Yep, it was a hard winter, but people rose to the occasion. They did what needed to be done. And many were heroic in their efforts to help others get through a bitter cold time.
From Mark Eubank
We asked meteorologist Mark Eubank if 1948-49 was the snowiest winter on record. It was not. Here is what he said:
First, let’s talk about WHEN we get the snow.
Winter is a specific period comprising three months or about 90 days. Meteorologically, winter includes the months of December, January, and February. Since it can also snow in the Fall and in the Spring we have a snowfall year, which typically runs from September through May. So when we say a certain season was extra snowy, we need to define the time period.
Most people tend to think of the “winter” season (December thru February) when they remember stormy years. I think that is true because much of the Spring snow melts quickly.
Winners of the “Most Snow” award:
Here is a list showing the top five “winters” and the top five “snowfall years.”
Snowiest Utah “Winters”
Snowiest Utah “Snowfall Years”
The top two snowfall years had heavy Winter snows PLUS a lot of snow in Fall and Spring.
The Winter of 1992-93 was exceptional. In fact, it ranks at number one, plus there was a lot of snow in the Fall.
Cold + snow is what we remember
The reason the Winter of 1948-49 is so noteworthy is because the snowfall was accompanied with exceptional cold! In fact, 1948-49 is the combined coldest-snowiest Winter ever measured in Utah. That combination kept the snow around for most of the Winter, and in addition the wind blew the snow into huge drifts.
Winters in Utah can be cold and dry, or cold and wet. Or they can be warm and dry or warm and wet. The warm and wet Winters are quickly forgotten, but the cold and wet Winters are the ones that leave lasting impressions.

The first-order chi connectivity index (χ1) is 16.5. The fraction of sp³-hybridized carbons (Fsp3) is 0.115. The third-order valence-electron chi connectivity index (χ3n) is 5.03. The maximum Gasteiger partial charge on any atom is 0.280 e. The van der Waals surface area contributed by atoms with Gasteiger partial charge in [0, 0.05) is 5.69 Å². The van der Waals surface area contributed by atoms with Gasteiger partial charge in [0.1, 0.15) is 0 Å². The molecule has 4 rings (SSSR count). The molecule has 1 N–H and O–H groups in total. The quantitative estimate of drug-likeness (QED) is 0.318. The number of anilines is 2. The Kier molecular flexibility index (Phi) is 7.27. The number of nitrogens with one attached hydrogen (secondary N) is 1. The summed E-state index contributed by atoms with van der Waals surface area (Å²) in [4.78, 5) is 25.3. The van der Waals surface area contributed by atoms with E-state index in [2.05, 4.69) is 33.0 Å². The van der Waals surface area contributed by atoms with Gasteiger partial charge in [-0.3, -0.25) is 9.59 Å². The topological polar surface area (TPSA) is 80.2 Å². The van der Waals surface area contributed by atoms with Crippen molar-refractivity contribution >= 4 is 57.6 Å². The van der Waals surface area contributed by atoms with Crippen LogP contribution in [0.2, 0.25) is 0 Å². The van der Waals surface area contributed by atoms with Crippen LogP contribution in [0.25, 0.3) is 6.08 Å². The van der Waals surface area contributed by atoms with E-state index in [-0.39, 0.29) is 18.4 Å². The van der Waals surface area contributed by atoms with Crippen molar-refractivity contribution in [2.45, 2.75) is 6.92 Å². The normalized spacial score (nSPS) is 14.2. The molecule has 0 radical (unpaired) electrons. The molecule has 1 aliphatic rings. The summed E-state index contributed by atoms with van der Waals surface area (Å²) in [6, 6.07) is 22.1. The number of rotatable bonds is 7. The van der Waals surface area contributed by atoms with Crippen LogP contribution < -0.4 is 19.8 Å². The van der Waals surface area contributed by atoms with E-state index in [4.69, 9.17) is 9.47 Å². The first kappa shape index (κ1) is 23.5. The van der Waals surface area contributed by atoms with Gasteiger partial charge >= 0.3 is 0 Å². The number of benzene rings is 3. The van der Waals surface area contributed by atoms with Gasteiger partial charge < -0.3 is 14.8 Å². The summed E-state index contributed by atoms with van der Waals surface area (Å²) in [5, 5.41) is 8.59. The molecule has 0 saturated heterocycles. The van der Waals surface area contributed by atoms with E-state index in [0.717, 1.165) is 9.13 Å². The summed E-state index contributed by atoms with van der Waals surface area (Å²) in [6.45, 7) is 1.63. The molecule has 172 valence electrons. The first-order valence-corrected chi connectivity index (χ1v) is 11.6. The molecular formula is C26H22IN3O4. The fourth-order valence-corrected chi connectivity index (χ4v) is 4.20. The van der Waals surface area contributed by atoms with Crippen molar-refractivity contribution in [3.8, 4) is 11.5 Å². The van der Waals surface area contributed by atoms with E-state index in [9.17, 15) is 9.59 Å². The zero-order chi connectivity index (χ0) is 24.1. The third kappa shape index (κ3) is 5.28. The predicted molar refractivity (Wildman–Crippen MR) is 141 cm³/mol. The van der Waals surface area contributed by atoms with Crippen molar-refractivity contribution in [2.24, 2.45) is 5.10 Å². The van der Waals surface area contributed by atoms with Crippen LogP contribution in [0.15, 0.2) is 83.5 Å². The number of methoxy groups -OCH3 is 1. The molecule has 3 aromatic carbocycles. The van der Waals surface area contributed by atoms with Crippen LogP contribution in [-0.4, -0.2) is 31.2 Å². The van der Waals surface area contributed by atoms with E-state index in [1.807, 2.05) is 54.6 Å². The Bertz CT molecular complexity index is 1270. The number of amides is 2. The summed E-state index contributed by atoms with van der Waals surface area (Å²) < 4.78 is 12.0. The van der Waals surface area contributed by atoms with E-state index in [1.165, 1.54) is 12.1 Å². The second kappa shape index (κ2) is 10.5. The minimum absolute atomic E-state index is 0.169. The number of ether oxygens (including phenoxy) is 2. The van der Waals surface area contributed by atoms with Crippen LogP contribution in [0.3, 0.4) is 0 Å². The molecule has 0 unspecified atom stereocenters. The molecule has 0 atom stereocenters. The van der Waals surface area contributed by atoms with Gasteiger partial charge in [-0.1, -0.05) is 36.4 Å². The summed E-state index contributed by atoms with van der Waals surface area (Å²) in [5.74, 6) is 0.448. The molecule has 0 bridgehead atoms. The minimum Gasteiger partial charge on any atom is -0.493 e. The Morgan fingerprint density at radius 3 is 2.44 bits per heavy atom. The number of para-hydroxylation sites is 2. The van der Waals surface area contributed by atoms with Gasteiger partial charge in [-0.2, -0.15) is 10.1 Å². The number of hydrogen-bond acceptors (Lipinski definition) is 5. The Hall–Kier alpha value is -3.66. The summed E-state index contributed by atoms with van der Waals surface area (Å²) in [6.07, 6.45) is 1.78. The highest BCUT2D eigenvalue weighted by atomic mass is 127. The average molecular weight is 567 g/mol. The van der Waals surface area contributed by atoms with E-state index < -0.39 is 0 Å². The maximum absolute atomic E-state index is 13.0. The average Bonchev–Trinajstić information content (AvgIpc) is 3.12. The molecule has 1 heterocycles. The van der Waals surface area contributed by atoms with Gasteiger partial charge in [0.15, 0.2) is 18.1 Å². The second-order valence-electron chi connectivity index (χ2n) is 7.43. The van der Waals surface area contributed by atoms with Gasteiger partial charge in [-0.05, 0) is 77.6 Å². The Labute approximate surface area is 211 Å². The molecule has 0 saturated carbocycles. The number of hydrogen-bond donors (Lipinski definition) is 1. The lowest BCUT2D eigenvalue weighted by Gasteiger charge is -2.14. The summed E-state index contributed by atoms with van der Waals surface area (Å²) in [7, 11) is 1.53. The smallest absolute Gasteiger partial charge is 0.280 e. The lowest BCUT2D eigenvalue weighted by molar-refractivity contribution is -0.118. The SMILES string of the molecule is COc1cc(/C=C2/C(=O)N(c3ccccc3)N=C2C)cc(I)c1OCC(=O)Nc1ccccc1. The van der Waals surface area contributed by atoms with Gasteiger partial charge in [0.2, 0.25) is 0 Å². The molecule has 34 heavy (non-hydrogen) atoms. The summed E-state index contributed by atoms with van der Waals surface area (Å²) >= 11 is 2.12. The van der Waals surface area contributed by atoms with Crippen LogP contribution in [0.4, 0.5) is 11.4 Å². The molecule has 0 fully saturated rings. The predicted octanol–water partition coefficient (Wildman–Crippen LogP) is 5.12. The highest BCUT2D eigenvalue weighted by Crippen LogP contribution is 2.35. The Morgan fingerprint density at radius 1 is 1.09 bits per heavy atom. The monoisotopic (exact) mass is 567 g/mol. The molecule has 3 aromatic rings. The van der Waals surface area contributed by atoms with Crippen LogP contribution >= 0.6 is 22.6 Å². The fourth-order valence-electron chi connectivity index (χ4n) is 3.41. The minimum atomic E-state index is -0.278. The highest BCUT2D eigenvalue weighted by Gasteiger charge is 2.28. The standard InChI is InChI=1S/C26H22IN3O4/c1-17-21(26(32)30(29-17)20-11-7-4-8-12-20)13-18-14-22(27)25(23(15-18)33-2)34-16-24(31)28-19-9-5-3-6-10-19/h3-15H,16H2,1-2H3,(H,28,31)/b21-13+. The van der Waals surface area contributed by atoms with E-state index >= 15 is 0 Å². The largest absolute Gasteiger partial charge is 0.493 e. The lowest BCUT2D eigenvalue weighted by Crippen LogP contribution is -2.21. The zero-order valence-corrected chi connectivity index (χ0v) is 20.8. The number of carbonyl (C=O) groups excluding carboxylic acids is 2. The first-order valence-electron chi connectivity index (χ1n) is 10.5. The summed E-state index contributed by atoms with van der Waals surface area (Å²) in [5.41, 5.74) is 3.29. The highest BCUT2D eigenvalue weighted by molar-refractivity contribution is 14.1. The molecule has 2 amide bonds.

While the Winter of 1992-93 was the snowiest, it didn’t even rank in the top 15 for cold.
Winners of the “coldest” weather award:
Coldest Utah Winters
Post by Kristen Rogers-Iversen, Associate Director, State History
The Utah State Cemeteries and Burials database is available to the public. The information found within this searchable database is voluntarily given by the individual cemeteries. We work with all cemeteries throughout the state to centralize burial information and make it available to the public.
**Please note: If you find an error in the database, please contact the cemetery to make the correction in the official record. We do not maintain their files and each cemetery sexton has different policies related to updates.
Utah Division of State History Preservation Pro Update October 22nd, 2013
This memo is intended to update Preservation Pro users and our agency partners on what the archaeology records staff has been working on and completed during the recent months.
Archaeological report spatial data uploaded August-September 2013: 310
Archaeological site spatial data uploaded August-September: 464
Site forms scanned in August-September: 1800 (focused on Uintah County).
Site Form Access Bug
We’ve received numerous reports concerning issues accessing site forms scans- thank you for the feedback. Our IT staff is reportedly exploring the issue and searching for a solution. In the interim, if you are needing one or two site forms from counties already scanned (BE, BO, CA, DA, DC, DV, GR, IN, UN) please contact archrecords and we’ll see what we can do. We encourage anyone experiencing the issue to “report a bug” via the feedback tab to escalate the issue.
Site form scanning update:
We are currently working on scanning Uintah County. This county was chosen due to the high traffic these records are receiving. We are over 50% complete with that county. Our Department recently purchased a high volume scanner to expedite the project. We currently have nine counties (BE, BO, CA, CB, DA, DC, DV, GR, and IN) scanned.
Additional Preservation Pro development update:
Last month we were finally able to get a ‘landownership’ identifier added to the system. We hope it’s been of use. If you have other functionality you’d like to see added please use the “report request feature” in the feedback tab.
Preservation Pro and the Proposed “New IMACS”